Every time the major church denominations increase their corruption or marginalization of certain groups of people, all churches feel the fallout. The combination of harmful doctrine with a largely unchurched public means that to the average person, what happens in the Catholic church or the United Methodist Church might as well be true of the United Church of Christ or PCUSA or ELCA.
Within this larger context, I’ve found that the poems in Forgive Us Our Trespasses take on a new meaning.
Since publishing that book, I’ve gone through periods where my own copy sits unopened at the top of my bookshelf for weeks or months. And then something happens, personally or in the world. Suddenly, I need to return to those poems, to look again at these words I half-formed and half-found.
The United Methodist Church’s recent decision to double-down on its exclusion of LGBTQ people from ministry, marriage, and full participation in the life of the church has prompted another return to these poems. The most cutting account from the General Conference to me was that LGBTQ people were actually barred from reentering the meeting space for closing worship, so they held queer communion outside in the hall.
I cannot emphasize enough the quiet rage and deep sympathy I feel for anyone who is prevented from partaking in one of Christianity’s most fundamental sacrament. Communion connects us across distance and eras of history to everyone else that has ever taken it, cycling all the way back to that last supper that started it all. Communion resonates very strongly with my spirit, and I don’t believe that anyone who so willingly comes to the table should be denied because that’s not how God treats us. Yet that’s how the Church treats so many.
I made a Twitter thread after the conference sharing some select pieces from Forgive Us Our Trespasses, pieces that maybe take on new meaning for hurting Methodists who have quite literally been betrayed and abandoned by their spiritual families. Just a few days later, the night before a board of directors meeting for my regional UCC conference (on which I serve), our conference minister asked me if I would read a couple poems as part of our opening devotional. I agreed and, again, with the UMC on my heart, chose pieces that provide assurance and affirmation in some way.
It turned out the conference minister, a gay man himself, had the UMC on his heart as well while crafting the devotion. My work rounded out a theme of women’s words from past to present (in honor of Women’s History Month) and I dedicated the reading of my pieces to those in UMC pained by this decision.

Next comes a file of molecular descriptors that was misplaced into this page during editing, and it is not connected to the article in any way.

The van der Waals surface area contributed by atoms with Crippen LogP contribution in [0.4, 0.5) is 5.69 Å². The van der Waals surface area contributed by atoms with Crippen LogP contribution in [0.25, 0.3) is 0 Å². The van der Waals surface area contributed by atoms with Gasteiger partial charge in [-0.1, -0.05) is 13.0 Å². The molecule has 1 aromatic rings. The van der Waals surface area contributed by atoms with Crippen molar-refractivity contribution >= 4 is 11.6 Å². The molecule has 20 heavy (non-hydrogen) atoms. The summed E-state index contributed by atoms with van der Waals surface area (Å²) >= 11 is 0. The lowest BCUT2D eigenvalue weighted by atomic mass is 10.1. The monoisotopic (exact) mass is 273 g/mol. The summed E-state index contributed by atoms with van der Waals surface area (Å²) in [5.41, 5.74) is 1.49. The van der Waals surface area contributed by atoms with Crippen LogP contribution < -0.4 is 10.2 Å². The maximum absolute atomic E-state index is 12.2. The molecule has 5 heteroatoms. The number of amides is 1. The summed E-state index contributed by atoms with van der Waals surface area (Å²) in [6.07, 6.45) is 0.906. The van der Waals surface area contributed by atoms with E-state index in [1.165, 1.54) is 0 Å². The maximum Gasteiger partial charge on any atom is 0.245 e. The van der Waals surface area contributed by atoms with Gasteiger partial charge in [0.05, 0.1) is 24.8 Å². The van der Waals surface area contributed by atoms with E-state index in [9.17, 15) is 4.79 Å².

the women i like
drink wine and say
wisdom is the long delay of cherished hopes
and lost faith is lovingly reassured in our hours of darkness, but
a gentle benediction
We have some dual affiliated UCC and UMC congregations in my regional conference. This decision is a bigger deal than a non-churched public might think and the ramifications have yet to unfold. When a church claiming to follow Christ takes such an active effort to close off its community to a particular group of people, it causes a deep pain. In Searching For Sunday, Rachel Held Evans touches on how, as a society, we rarely think of the loss of a spiritual family as akin to other major forms of grief we experience. Yet for some, it feels exactly this way.
I am small with a small platform and a small reach. Forgive Us Our Trespasses is crafted in a weird form of poetry and sits at some obscure number in the depths of Amazon’s rankings. But my hope right now is that it acts as a net for any falling UMC folks pushed out of sanctuaries they once trusted. It’s a tiny net and most people probably don’t know it exists. But it’s here and I feel like it has something to say in this moment as it has in many other moments since its publication.
I don’t know how or if these poems will resonate. That’s the beauty and the mystery of them–this collection is both from me and beyond me. It’s difficult to describe this space I feel it occupies, but I do sense that this is one of those moments to share this book.
It exists and so do you.